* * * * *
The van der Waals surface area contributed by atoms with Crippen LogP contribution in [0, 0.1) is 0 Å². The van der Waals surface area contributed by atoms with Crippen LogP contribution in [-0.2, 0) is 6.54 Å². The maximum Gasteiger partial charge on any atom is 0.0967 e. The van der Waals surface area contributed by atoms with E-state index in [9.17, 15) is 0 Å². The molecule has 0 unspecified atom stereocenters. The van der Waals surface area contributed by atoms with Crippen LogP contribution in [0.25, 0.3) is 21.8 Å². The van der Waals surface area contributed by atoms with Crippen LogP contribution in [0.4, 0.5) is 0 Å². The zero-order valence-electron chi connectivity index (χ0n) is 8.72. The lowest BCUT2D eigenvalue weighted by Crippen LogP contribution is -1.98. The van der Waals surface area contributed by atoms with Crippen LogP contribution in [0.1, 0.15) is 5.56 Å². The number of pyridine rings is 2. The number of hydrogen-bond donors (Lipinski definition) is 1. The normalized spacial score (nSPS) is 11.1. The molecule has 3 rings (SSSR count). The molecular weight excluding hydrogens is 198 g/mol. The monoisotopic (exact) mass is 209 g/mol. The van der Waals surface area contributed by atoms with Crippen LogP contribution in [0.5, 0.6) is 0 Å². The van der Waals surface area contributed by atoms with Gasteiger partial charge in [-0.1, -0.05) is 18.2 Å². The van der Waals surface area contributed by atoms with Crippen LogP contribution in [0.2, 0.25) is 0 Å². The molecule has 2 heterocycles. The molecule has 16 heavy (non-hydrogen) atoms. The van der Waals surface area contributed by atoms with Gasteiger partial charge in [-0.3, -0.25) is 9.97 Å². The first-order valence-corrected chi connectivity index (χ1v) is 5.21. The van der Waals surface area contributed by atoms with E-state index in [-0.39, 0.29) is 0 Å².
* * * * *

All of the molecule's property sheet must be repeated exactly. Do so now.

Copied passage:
The van der Waals surface area contributed by atoms with Crippen LogP contribution in [0, 0.1) is 0 Å². The van der Waals surface area contributed by atoms with Crippen LogP contribution in [-0.2, 0) is 6.54 Å². The maximum Gasteiger partial charge on any atom is 0.0967 e. The van der Waals surface area contributed by atoms with E-state index in [9.17, 15) is 0 Å². The molecule has 0 unspecified atom stereocenters. The van der Waals surface area contributed by atoms with Crippen LogP contribution in [0.25, 0.3) is 21.8 Å². The van der Waals surface area contributed by atoms with Crippen LogP contribution in [0.4, 0.5) is 0 Å². The zero-order valence-electron chi connectivity index (χ0n) is 8.72. The lowest BCUT2D eigenvalue weighted by Crippen LogP contribution is -1.98. The van der Waals surface area contributed by atoms with Crippen LogP contribution in [0.1, 0.15) is 5.56 Å². The number of pyridine rings is 2. The number of hydrogen-bond donors (Lipinski definition) is 1. The normalized spacial score (nSPS) is 11.1. The molecule has 3 rings (SSSR count). The molecular weight excluding hydrogens is 198 g/mol. The monoisotopic (exact) mass is 209 g/mol. The van der Waals surface area contributed by atoms with Crippen LogP contribution in [0.5, 0.6) is 0 Å². The van der Waals surface area contributed by atoms with Gasteiger partial charge in [-0.1, -0.05) is 18.2 Å². The van der Waals surface area contributed by atoms with Crippen LogP contribution in [0.2, 0.25) is 0 Å². The molecule has 2 heterocycles. The molecule has 16 heavy (non-hydrogen) atoms. The van der Waals surface area contributed by atoms with Gasteiger partial charge in [-0.3, -0.25) is 9.97 Å². The first-order valence-corrected chi connectivity index (χ1v) is 5.21. The van der Waals surface area contributed by atoms with E-state index in [-0.39, 0.29) is 0 Å².